Singing harmony can add huge amounts of fun and sheer musical beauty to just about any jam you stumble into as we've discussed before. Today we will focus on some 7 wide-reaching principles for the beginner harmonizer that should help get you on your feet in the “harmony business”.
*originally posted May '15, updated April '17.
First, I highly recommend checking out the two previous articles about harmony to get a solid starting point before reading today's article which aims to be more advanced:
7 Useful Principles of Singing Harmony
1 – At First, Start by Singing Unison to Get A Hang of The Song
Singing unison (Unison is the musical interval of 0 half steps) is a fancy way of saying “singing the song just like the original singer did”. So before we go artsy and start to create our own lines of harmony, it is easier to just go with the original flow of the song and sing with the singer at the same pitch, at least for a few lines, to get both feet planted steadily on the ground.
2 – Watch Videos That'll Show You The Basics of Singing Harmony
There are plenty of good video resources on YouTube that will show you the basics of singing harmony, and I highlighted the best ones for you in the “How to Sing Harmony” post. It's truly a great place to start and you can be much wiser after you spend an hour or even less of studying and watching examples of people who had already mastered this art of singing harmony.
3 – Keep Playing Around with the few Different Forms of Harmony and Use the Different Forms in Every Song
Do not stick to just one harmony style / form when you are harmonizing a friend in a jam. Instead, keep playing around, surprising the listeners and enriching the song with the different forms of harmony. I am talking about the different forms as in “oohhh's and ahhh's”, chordal harmonies, echo & response… You can watch examples to all of the above harmony styles in the “Best Harmony Songs” post.
4 – Forget About the “Rule Of Thirds” or any Other Strict Rules
Here I am not talking about the familiar photography world's Rule of Thirds, but about the harmony world's rule of thirds… When you are learning harmony, a lot of resources will tell you to stick mostly to singing a third (an interval of three or four half steps) above or below the original pitch (and it is, indeed a very common line of harmonization).
However, I have noticed that harmony comes much more naturally, and paradoxically also much more accurately, when you are simply trying to sing “slightly above” or “slightly below” the original pitch. It's all about the ears. (see point number 7) Try it for yourself and see. And this also brings us to our next point:
5 – Do Not Expect to Sound Good When You Are Just Starting Out
In fact, you might even sound pretty terrible. Do not let this discourage you and stop you from becoming the harmonizer that you can become with practice. Just like you did not really sound good on your first tries with the guitar or with singing, harmony is something that is learned by doing.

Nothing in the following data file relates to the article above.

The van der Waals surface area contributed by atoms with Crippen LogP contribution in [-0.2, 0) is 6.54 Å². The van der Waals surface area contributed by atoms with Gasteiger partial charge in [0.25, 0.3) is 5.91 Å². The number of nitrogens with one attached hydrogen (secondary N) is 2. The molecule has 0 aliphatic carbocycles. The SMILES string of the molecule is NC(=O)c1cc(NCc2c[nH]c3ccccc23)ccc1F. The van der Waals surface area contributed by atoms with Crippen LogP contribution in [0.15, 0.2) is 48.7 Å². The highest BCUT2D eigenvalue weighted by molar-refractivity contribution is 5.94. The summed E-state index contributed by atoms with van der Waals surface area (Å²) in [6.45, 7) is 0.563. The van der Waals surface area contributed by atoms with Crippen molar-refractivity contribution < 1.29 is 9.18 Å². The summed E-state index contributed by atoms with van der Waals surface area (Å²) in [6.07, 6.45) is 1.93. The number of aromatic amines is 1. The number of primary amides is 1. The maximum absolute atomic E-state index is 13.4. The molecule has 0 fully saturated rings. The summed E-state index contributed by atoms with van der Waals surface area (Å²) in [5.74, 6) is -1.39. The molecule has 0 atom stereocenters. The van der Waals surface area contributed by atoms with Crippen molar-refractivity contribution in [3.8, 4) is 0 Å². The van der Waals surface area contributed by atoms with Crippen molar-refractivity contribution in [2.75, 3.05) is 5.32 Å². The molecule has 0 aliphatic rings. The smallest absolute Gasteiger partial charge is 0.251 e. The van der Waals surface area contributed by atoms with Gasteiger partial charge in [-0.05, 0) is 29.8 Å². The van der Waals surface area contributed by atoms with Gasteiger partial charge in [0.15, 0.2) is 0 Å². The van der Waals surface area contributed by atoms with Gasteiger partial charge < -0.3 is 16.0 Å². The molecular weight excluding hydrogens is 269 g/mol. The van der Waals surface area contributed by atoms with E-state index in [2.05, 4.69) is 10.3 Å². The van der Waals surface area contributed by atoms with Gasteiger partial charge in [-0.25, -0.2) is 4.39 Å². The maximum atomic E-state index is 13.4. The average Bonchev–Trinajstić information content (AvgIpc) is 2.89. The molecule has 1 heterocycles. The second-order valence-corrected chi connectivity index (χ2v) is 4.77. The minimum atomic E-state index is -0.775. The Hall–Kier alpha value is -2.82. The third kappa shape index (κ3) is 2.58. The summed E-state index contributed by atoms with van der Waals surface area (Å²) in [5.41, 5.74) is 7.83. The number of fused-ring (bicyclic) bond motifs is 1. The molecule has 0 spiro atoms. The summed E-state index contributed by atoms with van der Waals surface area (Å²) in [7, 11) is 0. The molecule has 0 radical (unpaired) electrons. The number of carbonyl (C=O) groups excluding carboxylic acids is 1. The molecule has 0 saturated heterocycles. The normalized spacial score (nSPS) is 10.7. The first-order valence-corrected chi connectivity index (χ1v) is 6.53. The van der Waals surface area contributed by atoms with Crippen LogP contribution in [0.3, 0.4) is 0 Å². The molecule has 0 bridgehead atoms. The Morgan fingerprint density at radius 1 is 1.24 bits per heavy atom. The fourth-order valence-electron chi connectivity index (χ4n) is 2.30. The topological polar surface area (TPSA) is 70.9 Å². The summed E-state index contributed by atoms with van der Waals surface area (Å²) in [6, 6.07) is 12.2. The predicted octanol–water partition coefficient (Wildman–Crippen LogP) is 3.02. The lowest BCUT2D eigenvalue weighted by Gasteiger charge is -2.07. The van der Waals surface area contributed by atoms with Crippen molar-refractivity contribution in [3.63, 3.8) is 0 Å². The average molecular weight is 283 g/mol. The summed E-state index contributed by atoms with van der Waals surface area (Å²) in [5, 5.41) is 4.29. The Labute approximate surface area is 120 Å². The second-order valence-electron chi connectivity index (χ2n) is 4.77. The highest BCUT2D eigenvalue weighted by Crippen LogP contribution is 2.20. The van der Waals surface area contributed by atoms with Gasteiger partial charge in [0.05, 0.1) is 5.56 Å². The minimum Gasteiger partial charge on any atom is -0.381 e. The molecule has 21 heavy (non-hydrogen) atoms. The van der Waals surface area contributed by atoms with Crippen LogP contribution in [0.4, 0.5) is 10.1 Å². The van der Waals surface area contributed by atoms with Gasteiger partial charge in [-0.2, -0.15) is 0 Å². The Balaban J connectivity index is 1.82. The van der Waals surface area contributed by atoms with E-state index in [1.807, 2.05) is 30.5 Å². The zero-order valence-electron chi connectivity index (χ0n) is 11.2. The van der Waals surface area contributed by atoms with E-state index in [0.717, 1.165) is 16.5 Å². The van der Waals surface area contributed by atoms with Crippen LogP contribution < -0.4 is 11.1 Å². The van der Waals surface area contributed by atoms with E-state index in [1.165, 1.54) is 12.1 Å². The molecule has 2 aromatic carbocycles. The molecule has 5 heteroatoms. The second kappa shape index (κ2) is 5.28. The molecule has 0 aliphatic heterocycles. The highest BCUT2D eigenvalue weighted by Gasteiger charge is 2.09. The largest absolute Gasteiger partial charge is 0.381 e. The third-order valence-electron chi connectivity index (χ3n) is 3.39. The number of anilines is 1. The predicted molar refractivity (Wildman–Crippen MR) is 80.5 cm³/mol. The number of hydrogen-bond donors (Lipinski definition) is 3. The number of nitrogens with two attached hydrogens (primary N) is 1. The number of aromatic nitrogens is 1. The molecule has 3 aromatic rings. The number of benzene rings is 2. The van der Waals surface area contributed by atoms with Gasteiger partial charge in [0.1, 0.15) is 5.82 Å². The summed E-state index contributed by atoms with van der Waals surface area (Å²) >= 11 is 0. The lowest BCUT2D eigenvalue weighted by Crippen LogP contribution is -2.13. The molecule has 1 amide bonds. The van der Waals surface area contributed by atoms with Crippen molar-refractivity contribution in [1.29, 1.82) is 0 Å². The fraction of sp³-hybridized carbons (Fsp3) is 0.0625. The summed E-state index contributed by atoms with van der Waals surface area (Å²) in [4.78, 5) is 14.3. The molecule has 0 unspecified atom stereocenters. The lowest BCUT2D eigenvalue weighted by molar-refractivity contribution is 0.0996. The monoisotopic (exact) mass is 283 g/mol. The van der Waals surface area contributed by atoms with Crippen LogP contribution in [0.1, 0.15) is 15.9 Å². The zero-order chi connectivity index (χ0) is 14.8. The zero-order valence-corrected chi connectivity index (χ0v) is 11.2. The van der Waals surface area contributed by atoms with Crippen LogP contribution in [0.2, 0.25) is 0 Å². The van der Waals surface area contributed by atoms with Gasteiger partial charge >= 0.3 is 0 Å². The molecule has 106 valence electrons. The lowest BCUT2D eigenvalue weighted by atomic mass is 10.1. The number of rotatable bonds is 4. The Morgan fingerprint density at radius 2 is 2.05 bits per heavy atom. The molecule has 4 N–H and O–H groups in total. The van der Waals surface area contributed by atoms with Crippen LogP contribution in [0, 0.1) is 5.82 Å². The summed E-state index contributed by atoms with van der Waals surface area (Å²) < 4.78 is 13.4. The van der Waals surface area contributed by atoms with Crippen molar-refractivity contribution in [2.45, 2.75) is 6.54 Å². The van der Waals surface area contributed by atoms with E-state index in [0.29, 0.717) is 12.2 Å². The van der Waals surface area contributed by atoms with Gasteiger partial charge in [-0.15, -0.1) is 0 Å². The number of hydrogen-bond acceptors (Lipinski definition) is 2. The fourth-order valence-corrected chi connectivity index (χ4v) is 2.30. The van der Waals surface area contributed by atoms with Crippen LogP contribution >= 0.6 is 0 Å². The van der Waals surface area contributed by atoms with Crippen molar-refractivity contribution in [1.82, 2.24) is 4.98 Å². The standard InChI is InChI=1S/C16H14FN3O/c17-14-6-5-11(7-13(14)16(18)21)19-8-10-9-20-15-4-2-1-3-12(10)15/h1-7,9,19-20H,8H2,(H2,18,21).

Actually, in the beginning, I mostly refrained from harmonizing a lot in public and in jams with friends and focused more on what's in the following point which is key to becoming good:
6 – Your Car is Your Harmony Skills' Best Friend, Especially in the Beginning…
Honestly, most of us would not sit at their homes, play songs on the stereo and practice harmonizing to them. It just does not work that way… BUT, where everybody DOES like to sing along with the music that's played? That's right, in the car. So why not take it forward and actually become productive with this fun habit? You can sing in your car and enjoy while working on your harmony skills. How? Play your favorite music, and just jump into it!
Try different methods of harmony, sing horribly, sing beautifully, try it on different music genres and harmonize to a male/female voices. Learn the differences by doing. It's your time to shine because the car tolerates everything… (:
7 – Above All, Let Go and Trust Your EARS
As I said above, harmony is learned by doing. Your ears will slowly improve their ability to tell you whether your harmony is spot on or whether you need to lower or higher the pitch a little bit. Trust them. If you are also engaging in some ear training so you will even be speeding up this process.
Also, to really speed up the process of getting better – try to record yourself harmonizing along to a familiar song. Yes, this might sound horrible in the first few tries, but if you keep doing it you will notice a very bold improvement curve. Save the first tries as well so you can compare and pat yourself on the back as you get better!
That's it, I hope these principles / tips will be of a great aid to you on your singing journeys. To cap it off, here's a Rolling Stones cover from YouTube that I really like, and also features a nice deal of harmonies on a random afternoon jam, just like the ones we're talking about right here. Enjoy!
Photos are here thanks to www.cardinaldistrict.org, www.livelifesg.com.